Content delivery network Cloudflare – one of the largest CDNs in the world - suffered brief disruption to its services on Tuesday morning, caused by a fault with one of its partner carriers.
The Register has identified the offending party as the Swedish network operator Telia.
Turns out one of the company’s engineers simply mistyped a network configuration command, temporarily taking down a transatlantic fiber cable in the process.
The issue affected all regions where Cloudflare operates – including the Americas, Europe, Africa, Middle East and South-East Asia.
Cloudflare experienced a similar issue with a Telia network in 2016, when a misconfigured router accidentally sent most of Europe’s traffic to Hong Kong.
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Cloudflare’s CDN sits between the end-user and the online service provider. By caching content on its own servers and placing it closer to the edge of the network, Cloudflare can improve availability for websites and applications, decrease page loading times and protect against DDoS attacks.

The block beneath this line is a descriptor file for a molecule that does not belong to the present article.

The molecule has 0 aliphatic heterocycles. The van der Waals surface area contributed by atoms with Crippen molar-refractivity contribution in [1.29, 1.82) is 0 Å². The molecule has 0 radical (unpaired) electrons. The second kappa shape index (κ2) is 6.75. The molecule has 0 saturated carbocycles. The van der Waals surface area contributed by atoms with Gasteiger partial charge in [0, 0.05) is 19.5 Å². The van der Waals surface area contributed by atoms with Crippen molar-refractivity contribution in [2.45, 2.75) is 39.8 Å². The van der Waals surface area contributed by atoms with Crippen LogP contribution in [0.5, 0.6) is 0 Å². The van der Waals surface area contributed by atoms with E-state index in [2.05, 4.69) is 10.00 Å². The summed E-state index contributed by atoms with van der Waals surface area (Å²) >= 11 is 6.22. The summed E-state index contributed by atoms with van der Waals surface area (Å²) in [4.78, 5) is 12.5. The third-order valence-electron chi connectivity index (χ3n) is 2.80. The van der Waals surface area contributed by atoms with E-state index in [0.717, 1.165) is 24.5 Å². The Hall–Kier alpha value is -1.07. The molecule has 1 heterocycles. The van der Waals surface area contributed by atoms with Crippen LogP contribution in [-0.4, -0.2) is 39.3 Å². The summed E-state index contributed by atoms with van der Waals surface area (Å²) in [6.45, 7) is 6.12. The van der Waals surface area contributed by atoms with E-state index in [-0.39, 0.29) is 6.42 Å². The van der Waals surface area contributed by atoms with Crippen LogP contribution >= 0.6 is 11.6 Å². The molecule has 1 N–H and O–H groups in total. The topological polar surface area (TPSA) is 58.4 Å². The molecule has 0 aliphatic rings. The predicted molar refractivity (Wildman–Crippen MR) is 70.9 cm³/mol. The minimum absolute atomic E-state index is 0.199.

The company’s network is linked into 150 Internet exchanges - that’s more Internet exchange points than any other network in the world.
The CDN suffered traffic disruption on Tuesday, lasting at least an hour. The issue was detected by Cloudflare at 14:46 UTC, with the company stating that it was “related to a specific transit provider.”
Cloudflare was forced to temporarily disable this provider to route around the issue, and reported that servicer had returned to normal by 15:53.
The provider was later identified as Telia, the largest telecommunications group in the Nordic and Baltic regions.
“The issue was caused by a human mistake while configuring backbone links,” the company said in an email to customers seen by the Register. “As soon as the issue was identified, the configuration was corrected and the transatlantic traffic is now running as expected.”
To find out more about the impact of human factors on critical infrastructure, read the cover story in the latest issue of the DCD Magazine.